Roger Michell is a world renowned Theatre and Film director with nearly 40 years experience. His films, including Hyde Park on Hudson, Notting Hill, Changing Lanes, Enduring Love and Morning Glory, have brought him into contact with some of the biggest names in the industry. Now Roger has taken on probably the most important role of his career – judge for the Norwich Film Festival! Roger kindly answered our questions and gave some advice for those looking to break into the industry.
1) You began your career in the theatre before making the transition to film directing, is this the inevitable step for theatre directors?
No. very few theatre directors do film and even fewer do so effectively. Theatre is very very different and also is not film’s shabby second cousin!
2) How did you manage to make that transition? Did the opportunity present itself or did you seek it out?
I applied for a wonderful course the BBC used to run for theatre directors. The BBC put you through an amazing 3-month flying school and you came out the other end totally exhausted, exhilarated and theoretically ready to tackle anything from EASTENDERS to LAWRENCE OF ARABIA
3) What first attracted you to directing?
God! Don’t know. I started at school aged about 8 years old putting on little shows … ghost stories mostly.
4) You seem to flit between directing films and theatre – do you have favourite?
No … but when engaged in one always long for the other one.
5) In general how does a director become attached to a project?
Either you’re offered something you actually want to do (very very rare) or, more likely in my case, you develop it from the ground up: either from an existing book or a play (PERSUASION, ENDURING LOVE, TITANIC TOWN, BUDDHA OF SUBURBIA, HYDE PARK ON HUDSON, MY NIGHT WITH REG) or from an idea with a writer (VENUS, LE WEEK-END).
6) You’ve worked with some very big stars. Without naming any names, have you ever had to work with a particularly difficult actor or actress and how do you manage any awkward situations they may help create? Alternatively, are there any actors/actresses you would like to work with again?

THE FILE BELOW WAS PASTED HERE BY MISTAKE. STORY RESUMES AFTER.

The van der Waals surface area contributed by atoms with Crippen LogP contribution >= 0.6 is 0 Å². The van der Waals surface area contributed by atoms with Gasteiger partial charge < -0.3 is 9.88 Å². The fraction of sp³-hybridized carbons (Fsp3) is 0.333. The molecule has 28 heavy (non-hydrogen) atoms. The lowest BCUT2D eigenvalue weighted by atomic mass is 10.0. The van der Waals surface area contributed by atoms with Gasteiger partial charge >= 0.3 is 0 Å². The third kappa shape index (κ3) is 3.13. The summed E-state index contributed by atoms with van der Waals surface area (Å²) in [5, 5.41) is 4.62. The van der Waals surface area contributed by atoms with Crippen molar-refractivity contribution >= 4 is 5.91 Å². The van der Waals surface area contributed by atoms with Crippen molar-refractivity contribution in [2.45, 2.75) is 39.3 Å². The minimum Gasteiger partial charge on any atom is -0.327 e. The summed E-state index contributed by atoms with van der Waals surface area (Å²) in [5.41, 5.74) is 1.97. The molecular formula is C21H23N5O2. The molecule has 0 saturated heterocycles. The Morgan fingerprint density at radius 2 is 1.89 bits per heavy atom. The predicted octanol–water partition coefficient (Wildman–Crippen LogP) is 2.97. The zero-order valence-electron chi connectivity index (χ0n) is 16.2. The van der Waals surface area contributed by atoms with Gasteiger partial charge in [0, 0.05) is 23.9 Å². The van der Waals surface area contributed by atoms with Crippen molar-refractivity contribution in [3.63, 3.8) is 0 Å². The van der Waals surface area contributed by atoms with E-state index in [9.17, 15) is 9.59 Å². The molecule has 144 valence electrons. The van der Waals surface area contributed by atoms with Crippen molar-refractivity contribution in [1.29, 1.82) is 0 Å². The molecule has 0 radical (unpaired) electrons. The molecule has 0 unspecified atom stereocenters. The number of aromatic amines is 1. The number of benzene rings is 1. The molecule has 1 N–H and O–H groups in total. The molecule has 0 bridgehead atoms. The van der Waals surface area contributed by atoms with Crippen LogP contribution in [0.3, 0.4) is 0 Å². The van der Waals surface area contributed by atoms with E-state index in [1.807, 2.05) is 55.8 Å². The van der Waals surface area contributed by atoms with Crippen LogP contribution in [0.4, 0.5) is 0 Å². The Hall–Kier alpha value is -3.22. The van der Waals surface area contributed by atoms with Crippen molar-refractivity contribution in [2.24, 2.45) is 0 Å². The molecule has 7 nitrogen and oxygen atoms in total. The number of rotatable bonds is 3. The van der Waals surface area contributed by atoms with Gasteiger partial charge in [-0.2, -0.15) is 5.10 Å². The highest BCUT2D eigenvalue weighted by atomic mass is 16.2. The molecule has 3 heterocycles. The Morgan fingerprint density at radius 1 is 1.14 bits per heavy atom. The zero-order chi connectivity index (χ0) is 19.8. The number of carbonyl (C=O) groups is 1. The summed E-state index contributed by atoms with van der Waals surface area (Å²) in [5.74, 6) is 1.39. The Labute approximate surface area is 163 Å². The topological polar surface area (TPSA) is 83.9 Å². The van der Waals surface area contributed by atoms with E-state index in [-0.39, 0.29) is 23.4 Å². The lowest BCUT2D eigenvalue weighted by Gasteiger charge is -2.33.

Generally if you treat people properly they treat you properly too: once the actor/star senses that you consider the most important thing to be not your own ego or even theirs but the project in hand and that your only motive is to make them look as good as possible within the context of the story they become emminently collaborative and helpful. I have worked with one or two absolute arseholes but even they had their delightful moments and i’ve ended up on good terms with them all.
7) When you first become attached to a film the scale of the project must be quite daunting, particularly with a film such as Notting Hill with the seemingly endless number of stars and the several different story arcs. How do you scale it down so it becomes less intimidating?
You can’t scale it down. It is intimidating. You have to bury your fear and rise to the occasion!
8) Which has been your favourite film to work on and why? Is this the film you’re also most proud of?
This is like asking for the name of my favourite child. Sorry!
9) You have worked with a variety of writers, such as Hanif Kureishi, How important is the collaborative process for you?
Film and theatre are the most collaborative of the arts. That’s their appeal. I don’t have the courage/ability to be a painter or a poet or a novelist so this is the very best thing I can do.
10) What is the best and the worst thing about your job?
er … the cutting room … and the notes from the studio.
11) Do you have any advice for budding directors trying to make it in the industry?
Make films! On your smart-phone if necessary. When I was starting out you needed a whole crew and masses of gear to make a movie. Now you need only imagination, some friends (optional), and a laptop.
12) Finally, how important do you think film festivals are in establishing future talent in both the UK and abroad?
Anything that encourages audiences to see new work and off-the-beaten-track work I applaud. Bravo Norwich!